There is no available information on the foraging behavior of Daurian ground squirrels. In Asia Minor ground squirrels (Spermophilus xanthoprymnus), less time is spent foraging in the early spring, while more time is spent moving (Gur, 2009). (Gur and Gur, 2009)
There is no available information on anti-predator adaptations in Daurian ground squirrels. However, similar species in the genus Spermophilus use alarm calls when predators are near (Owings 1978). (Owings, et al., 1978)
There is no available information on the ecosystem roles of Daurian ground squirrels. However, similar species of ground squirrels provide the service of creating specific habitats for other species through herbivory and ecosystem engineering (Davidson, 2012). It is also possible that their burrows contribute to soil aeration. (Davidson, et al., 2012)
The IUCN lists Daurian ground squirrels as “Least Concern.” Their current population size is unknown, as is the current population trend (Cassola, 2016). According to the IUCN Red List, potential threats include habitat degradation due to an increase in livestock grazing as well as droughts (Cassola, 2016). (Cassola, et al., 2016)
Elizabeth Revilla (author), University of Washington, Laura Prugh (editor), University of Washington, Galen Burrell (editor), Special Projects.
living in the northern part of the Old World. In otherwords, Europe and Asia and northern Africa.
having body symmetry such that the animal can be divided in one plane into two mirror-image halves. Animals with bilateral symmetry have dorsal and ventral sides, as well as anterior and posterior ends. Synapomorphy of the Bilateria.
uses smells or other chemicals to communicate
used loosely to describe any group of organisms living together or in close proximity to each other - for example nesting shorebirds that live in large colonies. More specifically refers to a group of organisms in which members act as specialized subunits (a continuous, modular society) - as in clonal organisms.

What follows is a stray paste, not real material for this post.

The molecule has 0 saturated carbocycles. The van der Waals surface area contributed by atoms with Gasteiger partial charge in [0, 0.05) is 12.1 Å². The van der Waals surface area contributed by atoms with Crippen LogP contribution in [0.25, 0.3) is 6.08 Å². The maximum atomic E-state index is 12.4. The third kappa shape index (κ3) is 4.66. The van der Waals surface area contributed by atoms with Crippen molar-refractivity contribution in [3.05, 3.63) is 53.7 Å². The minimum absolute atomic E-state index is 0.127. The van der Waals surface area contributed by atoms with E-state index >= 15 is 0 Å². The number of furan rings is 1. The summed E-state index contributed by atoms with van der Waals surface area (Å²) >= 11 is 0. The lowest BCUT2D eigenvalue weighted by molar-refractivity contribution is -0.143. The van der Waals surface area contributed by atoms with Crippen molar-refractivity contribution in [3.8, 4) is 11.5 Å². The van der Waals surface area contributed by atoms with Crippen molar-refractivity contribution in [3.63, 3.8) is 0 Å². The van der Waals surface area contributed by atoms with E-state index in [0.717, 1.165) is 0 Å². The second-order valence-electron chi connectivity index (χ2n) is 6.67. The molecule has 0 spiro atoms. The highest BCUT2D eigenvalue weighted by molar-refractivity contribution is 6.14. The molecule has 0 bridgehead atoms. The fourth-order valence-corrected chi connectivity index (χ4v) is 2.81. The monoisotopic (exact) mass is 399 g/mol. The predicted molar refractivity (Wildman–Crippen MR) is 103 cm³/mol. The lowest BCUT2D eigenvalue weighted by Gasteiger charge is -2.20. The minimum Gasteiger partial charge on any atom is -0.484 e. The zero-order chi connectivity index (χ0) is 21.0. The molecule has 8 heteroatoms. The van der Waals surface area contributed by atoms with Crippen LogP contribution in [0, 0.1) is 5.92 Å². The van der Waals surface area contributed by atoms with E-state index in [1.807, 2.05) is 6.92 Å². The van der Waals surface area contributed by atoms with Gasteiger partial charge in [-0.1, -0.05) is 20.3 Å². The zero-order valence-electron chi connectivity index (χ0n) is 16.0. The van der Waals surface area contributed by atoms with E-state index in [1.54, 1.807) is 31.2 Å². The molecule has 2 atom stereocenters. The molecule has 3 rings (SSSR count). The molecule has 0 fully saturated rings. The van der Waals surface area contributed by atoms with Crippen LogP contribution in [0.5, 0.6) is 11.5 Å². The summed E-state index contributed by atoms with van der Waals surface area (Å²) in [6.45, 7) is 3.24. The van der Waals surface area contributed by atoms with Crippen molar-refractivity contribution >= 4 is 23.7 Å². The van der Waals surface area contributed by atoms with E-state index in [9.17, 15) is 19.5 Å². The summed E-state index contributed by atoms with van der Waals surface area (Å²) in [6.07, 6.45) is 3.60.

in deserts low (less than 30 cm per year) and unpredictable rainfall results in landscapes dominated by plants and animals adapted to aridity. Vegetation is typically sparse, though spectacular blooms may occur following rain. Deserts can be cold or warm and daily temperates typically fluctuate. In dune areas vegetation is also sparse and conditions are dry. This is because sand does not hold water well so little is available to plants. In dunes near seas and oceans this is compounded by the influence of salt in the air and soil. Salt limits the ability of plants to take up water through their roots.
animals that use metabolically generated heat to regulate body temperature independently of ambient temperature. Endothermy is a synapomorphy of the Mammalia, although it may have arisen in a (now extinct) synapsid ancestor; the fossil record does not distinguish these possibilities. Convergent in birds.
Referring to a burrowing life-style or behavior, specialized for digging or burrowing.
an animal that mainly eats fruit
An animal that eats mainly plants or parts of plants.
the state that some animals enter during winter in which normal physiological processes are significantly reduced, thus lowering the animal's energy requirements. The act or condition of passing winter in a torpid or resting state, typically involving the abandonment of homoiothermy in mammals.
having the capacity to move from one place to another.
the area in which the animal is naturally found, the region in which it is endemic.
reproduction that includes combining the genetic contribution of two individuals, a male and a female
digs and breaks up soil so air and water can get in
uses touch to communicate
the region of the earth that surrounds the equator, from 23.5 degrees north to 23.5 degrees south.
A terrestrial biome. Savannas are grasslands with scattered individual trees that do not form a closed canopy. Extensive savannas are found in parts of subtropical and tropical Africa and South America, and in Australia.
A grassland with scattered trees or scattered clumps of trees, a type of community intermediate between grassland and forest. See also Tropical savanna and grassland biome.
A terrestrial biome found in temperate latitudes (>23.5° N or S latitude). Vegetation is made up mostly of grasses, the height and species diversity of which depend largely on the amount of moisture available. Fire and grazing are important in the long-term maintenance of grasslands.